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0.3% false economic growth rate

Pakistan’s economy shrank to $341.5 billion in the last fiscal year, and each person made only $1,568. This was due to almost no economic growth and a drop in the value of its currency. In light of this, there is a disagreement about the stated GDP growth number.

According to the estimates that the National Accounts Committee (NAC) accepted the day before, the economy shrunk by $34 billion, or 9%, and per capita income fell by $198, or 11.2%.

But some government sources and new information show that the Pakistan Bureau of Statistics (PBS) was under a lot of pressure to change the original estimate of a negative 0.5% growth rate for the last fiscal year, which ended on June 30.

The management of PBS gave in to the pressure and decided to show a nominally positive growth rate of 0.3%, the sources said. The figure was then printed by NAC.

The government told the world in the Post-Disaster Needs Assessment (PDNA) report about the floods of 2022 that “around one million livestock are estimated to have died.”

But the PBS said that only about 200,000 animals died in the last summer’s storms. This makes it hard to believe that both the government and the PBS are telling the truth.

The NAC agreed that the livestock grew by 3.8%, which shocked many people because the rate of growth before the flood was even higher than 2.3%. The obvious contradiction has also made it hard to believe that the official economic growth rate of 0.29 percent, which was passed by the NAC on Wednesday, is accurate.

The change from a negative growth rate to a positive growth rate seems to have been made quickly, and sources say that the PBS, the country’s national data collection agency, could not even give the NAC a good “working paper” for the first time.

The NAC accepted the provisional economic growth rate based on just one presentation, without even seeing the working paper.

Even so, the size of the economy and the income per person both went down in dollars during the last fiscal year. The size of the economy went down by 9%, or $33.9 billion, to $341.5 billion.

In terms of rupees, the size of the economy was nearly Rs85 trillion in 2022-23, which was about Rs18 trillion more than the previous fiscal year. This was because the country had a record inflation rate.

In the same way, the per capita income, which was thought to be $1,766 in the last fiscal year, fell to $1,568. This is a drop of $198, or 11.2%, per person. In terms of rupees, the average person’s income went from Rs313,337 in 2021-22 to Rs388,755 in 2022-23, which is a rise of one-fourth due to inflation.

Dr. Naeem ul Haq, who is in charge of statistics at PBS, said that he was not told to change the numbers. He didn’t answer when asked if it was true that the PBS had written working papers for NAC with negative 0.5% GDP growth for FY2022-23, but the papers weren’t given to the committee.

The top statistician also didn’t answer a question about what changed to make the growth rate go from negative 0.5% to positive 0.3%.

Dr. Naeem also didn’t answer the question about why the PBS didn’t give the working paper at the NAC meeting. He was also asked to say if the government had told him to change the number or face the repercussions. “It wasn’t right,” Dr. Naeem said.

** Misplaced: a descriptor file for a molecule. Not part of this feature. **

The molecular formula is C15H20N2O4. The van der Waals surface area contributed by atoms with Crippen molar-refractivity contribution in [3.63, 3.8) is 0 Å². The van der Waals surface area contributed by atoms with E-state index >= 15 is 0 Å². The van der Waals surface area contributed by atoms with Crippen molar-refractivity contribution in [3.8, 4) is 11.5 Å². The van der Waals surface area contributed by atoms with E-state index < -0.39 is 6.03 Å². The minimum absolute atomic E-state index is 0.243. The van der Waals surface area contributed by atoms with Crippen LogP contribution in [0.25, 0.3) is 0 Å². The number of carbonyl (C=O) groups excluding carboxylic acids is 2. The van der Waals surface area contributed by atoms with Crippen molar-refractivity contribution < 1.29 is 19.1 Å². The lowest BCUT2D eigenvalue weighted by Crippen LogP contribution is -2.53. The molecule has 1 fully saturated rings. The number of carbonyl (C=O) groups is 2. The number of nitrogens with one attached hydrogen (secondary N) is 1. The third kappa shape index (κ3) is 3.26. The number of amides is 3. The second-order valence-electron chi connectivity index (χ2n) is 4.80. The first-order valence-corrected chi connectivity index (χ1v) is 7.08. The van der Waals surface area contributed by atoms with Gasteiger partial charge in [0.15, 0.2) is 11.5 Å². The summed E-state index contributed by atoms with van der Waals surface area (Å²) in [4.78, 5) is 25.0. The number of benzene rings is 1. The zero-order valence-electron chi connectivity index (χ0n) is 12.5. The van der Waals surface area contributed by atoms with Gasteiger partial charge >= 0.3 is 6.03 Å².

But sources in the PBS and the Ministry of Planning said that the PBS management was under a lot of pressure to change the numbers.

A top government official denied that the Ministry of Finance put pressure on the PBS when they were asked about it. Instead, he said that the top statistician should be in charge of the whole thing.

Another government worker who is also accused of putting pressure on the PBS said that the Ministry of Finance only gave the PBS information and did not try to change how it did its job.

The farm, food, livestock, and fisheries sectors lost a total of $3.7 billion, according to the PDNA report. It also said that because of these losses, the local food processing and slaughtering businesses will be hurt by the expected decrease in food harvests and decrease in the number of animals available.

The study says that this will cause the value added by the industry sector to fall by 0.7% of GDP in FY22. But NAC agreed on Wednesday that the fishing sector grew by 1.44 percent, which is more than the 0.4% growth it had the year before, when floods hadn’t hurt it.

Even though the industrial sector has been going down, the industries that provide electricity, gas, and water have grown by more than 6%. The building sector is shown to have shrunk by 5.5%, which sources say is less than what the PBS first thought.

The government said that the education sector grew by 10.4%, which was the most ever since the previous high was 3.5% in 2017-18.

Also, it is said that health services have grown by 8.5%, which is even more than the 6.2% growth rate during Covid-19, when money was put into this area. The growth in the other services is higher than it was last year, which is strange because most of them have a set growth rate for the base year.

Overall, the agriculture industry is expected to grow by 1.6%, even though cotton production fell by 41.1%, cotton ginning fell by 23%, sugarcane only grew by 2.8%, and rice production fell by 21.5%.

The industrial sector is shown to have shrunk by 2.94 percent, which sources say is less than the negative output that was first predicted. Imports, important crops, and industry all went down by a lot, but the government says that the wholesale and retail sectors only went down by 4.5%.